• appropriate opportunities for learning and career development (to employees at all career stages)
  • support for health and wellness (for employees of all ages)
  • resources that enhance engagement in work (for employees at all ages and career stages)

Does this picture match the destination you have in mind for your organization?


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7 responses to “Workplaces for the Ages”

  1. Helen Dennis says:

    Great piece Marcie. The clarity on what age friendly actually means is very helpful. It is reassuring to know that businesses want to leverage this multigenertional work force and see it as an important element that affects their bottom line. Hopefully these efforts will diminish ageism in the work place.

  2. More people here are getting hired who are older, but it isn’t because that’s what the employer wants. The younger people are moving west to find better paying jobs which is creating a skill shortage.

    Still, the idea persists. The older worker over 50, is not typically a company’s first choice.

  3. Karem says:

    The younger people are moving west to find better paying jobs which is creating a skill shortage.

  4. I agree that an age-friendly workplace is one that works across generations and that benefits targeted to one age group are likely to benefit other groups in the workplace. Flexibility is a very good example of this.
    I think we also need to factor in life stages as well as age, and in particular, focus on transition points where people can be more vulnerable. Examples would be moving into parenthood, becoming a carer of an older relative, transitioning to retirement, or moving into study combined with work and so on. Workplaces which cannot support seamless transitions are unlikely to be employee-friendly, let alone age-friendly.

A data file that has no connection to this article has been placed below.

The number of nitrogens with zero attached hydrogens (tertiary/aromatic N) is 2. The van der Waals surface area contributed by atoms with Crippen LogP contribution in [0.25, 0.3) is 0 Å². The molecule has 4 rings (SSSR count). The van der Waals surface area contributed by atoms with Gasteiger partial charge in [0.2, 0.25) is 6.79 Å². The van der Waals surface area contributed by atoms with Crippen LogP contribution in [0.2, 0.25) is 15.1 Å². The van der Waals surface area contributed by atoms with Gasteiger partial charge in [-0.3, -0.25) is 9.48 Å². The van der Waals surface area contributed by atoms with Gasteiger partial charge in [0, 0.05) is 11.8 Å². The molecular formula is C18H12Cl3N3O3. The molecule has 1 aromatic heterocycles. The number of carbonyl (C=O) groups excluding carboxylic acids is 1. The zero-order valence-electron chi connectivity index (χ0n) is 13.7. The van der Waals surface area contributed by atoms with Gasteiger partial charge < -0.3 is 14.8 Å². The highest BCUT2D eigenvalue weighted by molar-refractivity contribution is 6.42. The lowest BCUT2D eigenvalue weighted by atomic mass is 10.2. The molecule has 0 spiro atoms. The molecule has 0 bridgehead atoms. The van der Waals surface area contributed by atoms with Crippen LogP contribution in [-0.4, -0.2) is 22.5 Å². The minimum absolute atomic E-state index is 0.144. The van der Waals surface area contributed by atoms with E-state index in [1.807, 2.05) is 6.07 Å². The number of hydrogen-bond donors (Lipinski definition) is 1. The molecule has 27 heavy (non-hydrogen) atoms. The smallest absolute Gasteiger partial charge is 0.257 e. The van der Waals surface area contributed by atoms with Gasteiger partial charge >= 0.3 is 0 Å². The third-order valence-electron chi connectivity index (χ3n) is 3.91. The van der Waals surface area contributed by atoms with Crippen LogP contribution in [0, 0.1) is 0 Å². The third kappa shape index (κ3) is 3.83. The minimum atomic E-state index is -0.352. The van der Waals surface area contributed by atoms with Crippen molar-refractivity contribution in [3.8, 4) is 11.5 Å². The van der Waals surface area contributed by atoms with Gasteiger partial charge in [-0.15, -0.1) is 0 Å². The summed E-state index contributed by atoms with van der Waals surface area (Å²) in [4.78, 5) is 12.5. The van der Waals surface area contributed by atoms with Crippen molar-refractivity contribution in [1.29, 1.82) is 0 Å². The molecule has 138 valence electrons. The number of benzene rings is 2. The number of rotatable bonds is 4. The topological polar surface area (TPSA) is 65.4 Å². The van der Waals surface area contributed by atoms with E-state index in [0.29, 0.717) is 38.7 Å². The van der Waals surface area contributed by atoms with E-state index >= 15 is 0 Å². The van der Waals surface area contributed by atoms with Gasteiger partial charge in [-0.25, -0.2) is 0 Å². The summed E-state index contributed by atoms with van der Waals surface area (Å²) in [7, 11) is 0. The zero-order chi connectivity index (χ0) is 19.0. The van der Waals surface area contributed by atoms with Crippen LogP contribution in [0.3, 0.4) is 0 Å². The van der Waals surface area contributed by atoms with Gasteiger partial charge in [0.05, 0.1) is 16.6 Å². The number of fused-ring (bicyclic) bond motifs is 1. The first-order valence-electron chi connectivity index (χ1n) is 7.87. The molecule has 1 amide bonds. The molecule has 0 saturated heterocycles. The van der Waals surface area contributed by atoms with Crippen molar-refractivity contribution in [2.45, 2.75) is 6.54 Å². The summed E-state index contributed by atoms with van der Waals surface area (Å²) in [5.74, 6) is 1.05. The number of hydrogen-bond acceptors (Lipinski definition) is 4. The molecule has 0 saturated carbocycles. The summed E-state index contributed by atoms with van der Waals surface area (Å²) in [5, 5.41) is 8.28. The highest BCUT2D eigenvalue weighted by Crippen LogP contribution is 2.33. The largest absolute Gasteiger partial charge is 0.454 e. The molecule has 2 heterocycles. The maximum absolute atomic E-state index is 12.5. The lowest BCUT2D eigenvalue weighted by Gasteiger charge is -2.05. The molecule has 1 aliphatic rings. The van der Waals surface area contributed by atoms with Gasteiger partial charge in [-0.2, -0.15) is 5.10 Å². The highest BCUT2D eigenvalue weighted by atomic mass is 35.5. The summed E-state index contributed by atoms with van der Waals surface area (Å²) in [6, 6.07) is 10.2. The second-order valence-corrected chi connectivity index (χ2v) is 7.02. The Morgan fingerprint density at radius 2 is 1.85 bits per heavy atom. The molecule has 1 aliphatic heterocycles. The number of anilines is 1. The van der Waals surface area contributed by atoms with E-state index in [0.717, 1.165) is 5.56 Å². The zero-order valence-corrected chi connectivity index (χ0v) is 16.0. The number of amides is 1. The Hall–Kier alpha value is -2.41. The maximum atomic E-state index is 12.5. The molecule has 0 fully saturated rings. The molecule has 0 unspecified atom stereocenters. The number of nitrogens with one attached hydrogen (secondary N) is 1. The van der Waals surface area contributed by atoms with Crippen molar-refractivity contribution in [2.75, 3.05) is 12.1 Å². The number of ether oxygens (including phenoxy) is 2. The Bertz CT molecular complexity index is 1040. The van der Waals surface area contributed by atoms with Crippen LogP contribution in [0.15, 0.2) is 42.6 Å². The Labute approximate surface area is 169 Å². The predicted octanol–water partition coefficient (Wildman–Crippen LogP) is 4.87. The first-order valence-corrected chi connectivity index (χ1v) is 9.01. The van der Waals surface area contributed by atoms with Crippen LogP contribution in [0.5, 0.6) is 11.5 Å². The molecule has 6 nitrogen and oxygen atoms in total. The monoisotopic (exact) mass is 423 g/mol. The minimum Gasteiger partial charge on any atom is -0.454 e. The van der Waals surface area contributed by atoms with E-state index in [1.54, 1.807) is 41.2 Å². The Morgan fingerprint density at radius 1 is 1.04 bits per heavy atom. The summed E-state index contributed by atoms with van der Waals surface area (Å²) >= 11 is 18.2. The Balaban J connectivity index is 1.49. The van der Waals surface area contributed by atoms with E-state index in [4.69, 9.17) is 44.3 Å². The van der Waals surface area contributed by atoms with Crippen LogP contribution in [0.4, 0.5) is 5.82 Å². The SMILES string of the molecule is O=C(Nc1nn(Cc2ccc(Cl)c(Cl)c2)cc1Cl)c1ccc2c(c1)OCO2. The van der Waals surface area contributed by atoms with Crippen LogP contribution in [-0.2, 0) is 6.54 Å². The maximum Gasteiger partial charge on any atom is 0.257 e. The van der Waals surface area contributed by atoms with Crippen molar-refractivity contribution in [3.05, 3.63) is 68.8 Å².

5. Marcie Pitt-Catsouphes says:

    A number of great ideas posted. The intersection of life stage and age is very consistent with our center’s idea of the ‘prism of age.’ I think it could be very effective for employers to begin to identify a range of important transition points that may affect employees’ career decisions and their employment experiences. If any of you are interested in pursuing this as a separate blog, please contact me at the Center.

  6. Good article, Marcie
    I’m particularly interested in the transition stage of life of company leaders in the later years of their careers. I believe that society is missing out on not giving more importance to the “wisdom of the elders” as they tranisition out of their careers. This group of leaders need to be encouraged to reconnect with their inner passions which led them to their leadership successes. In so doing they may find ways to reinvigorage those passions so that the “new stage of life” will be as great as their working career. A workplace
    “for the ages” should include programs to help leaders with this transition. See: http://www.w2wgroups.com (From the Workplace to the World.

  7. Kirissa says:

    I find this to be interesting and if all businesses would accommodate the workplace according to the age of the employees I think it would help immensely. Furthermore, as Helen state is may even help “diminish ageism” which would be great for every generation.